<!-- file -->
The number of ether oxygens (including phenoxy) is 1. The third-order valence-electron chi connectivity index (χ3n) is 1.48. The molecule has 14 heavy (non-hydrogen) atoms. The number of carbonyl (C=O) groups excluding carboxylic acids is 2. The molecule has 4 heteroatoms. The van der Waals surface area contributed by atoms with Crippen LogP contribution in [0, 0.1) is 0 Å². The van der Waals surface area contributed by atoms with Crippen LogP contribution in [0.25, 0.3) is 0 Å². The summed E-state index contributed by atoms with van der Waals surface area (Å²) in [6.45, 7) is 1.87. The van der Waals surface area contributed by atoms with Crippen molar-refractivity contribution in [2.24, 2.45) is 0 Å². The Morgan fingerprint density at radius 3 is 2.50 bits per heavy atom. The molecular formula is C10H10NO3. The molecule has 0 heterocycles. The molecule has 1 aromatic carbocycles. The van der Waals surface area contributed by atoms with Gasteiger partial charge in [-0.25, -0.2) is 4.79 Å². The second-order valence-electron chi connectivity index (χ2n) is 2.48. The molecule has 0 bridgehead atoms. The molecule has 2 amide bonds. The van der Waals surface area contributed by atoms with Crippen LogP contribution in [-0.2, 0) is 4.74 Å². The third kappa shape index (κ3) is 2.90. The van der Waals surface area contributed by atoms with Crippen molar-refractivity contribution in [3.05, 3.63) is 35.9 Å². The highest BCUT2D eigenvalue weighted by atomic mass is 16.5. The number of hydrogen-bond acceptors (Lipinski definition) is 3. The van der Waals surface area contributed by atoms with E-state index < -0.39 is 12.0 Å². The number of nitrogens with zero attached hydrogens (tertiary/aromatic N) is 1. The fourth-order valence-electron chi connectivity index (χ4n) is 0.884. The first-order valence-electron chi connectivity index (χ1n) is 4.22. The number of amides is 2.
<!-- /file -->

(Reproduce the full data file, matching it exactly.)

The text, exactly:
The number of ether oxygens (including phenoxy) is 1. The third-order valence-electron chi connectivity index (χ3n) is 1.48. The molecule has 14 heavy (non-hydrogen) atoms. The number of carbonyl (C=O) groups excluding carboxylic acids is 2. The molecule has 4 heteroatoms. The van der Waals surface area contributed by atoms with Crippen LogP contribution in [0, 0.1) is 0 Å². The van der Waals surface area contributed by atoms with Crippen LogP contribution in [0.25, 0.3) is 0 Å². The summed E-state index contributed by atoms with van der Waals surface area (Å²) in [6.45, 7) is 1.87. The van der Waals surface area contributed by atoms with Crippen molar-refractivity contribution in [2.24, 2.45) is 0 Å². The Morgan fingerprint density at radius 3 is 2.50 bits per heavy atom. The molecular formula is C10H10NO3. The molecule has 0 heterocycles. The molecule has 1 aromatic carbocycles. The van der Waals surface area contributed by atoms with Gasteiger partial charge in [-0.25, -0.2) is 4.79 Å². The second-order valence-electron chi connectivity index (χ2n) is 2.48. The molecule has 0 bridgehead atoms. The molecule has 2 amide bonds. The van der Waals surface area contributed by atoms with Crippen LogP contribution in [-0.2, 0) is 4.74 Å². The third kappa shape index (κ3) is 2.90. The van der Waals surface area contributed by atoms with Crippen molar-refractivity contribution in [3.05, 3.63) is 35.9 Å². The highest BCUT2D eigenvalue weighted by atomic mass is 16.5. The number of hydrogen-bond acceptors (Lipinski definition) is 3. The van der Waals surface area contributed by atoms with E-state index < -0.39 is 12.0 Å². The number of nitrogens with zero attached hydrogens (tertiary/aromatic N) is 1. The fourth-order valence-electron chi connectivity index (χ4n) is 0.884. The first-order valence-electron chi connectivity index (χ1n) is 4.22. The number of amides is 2.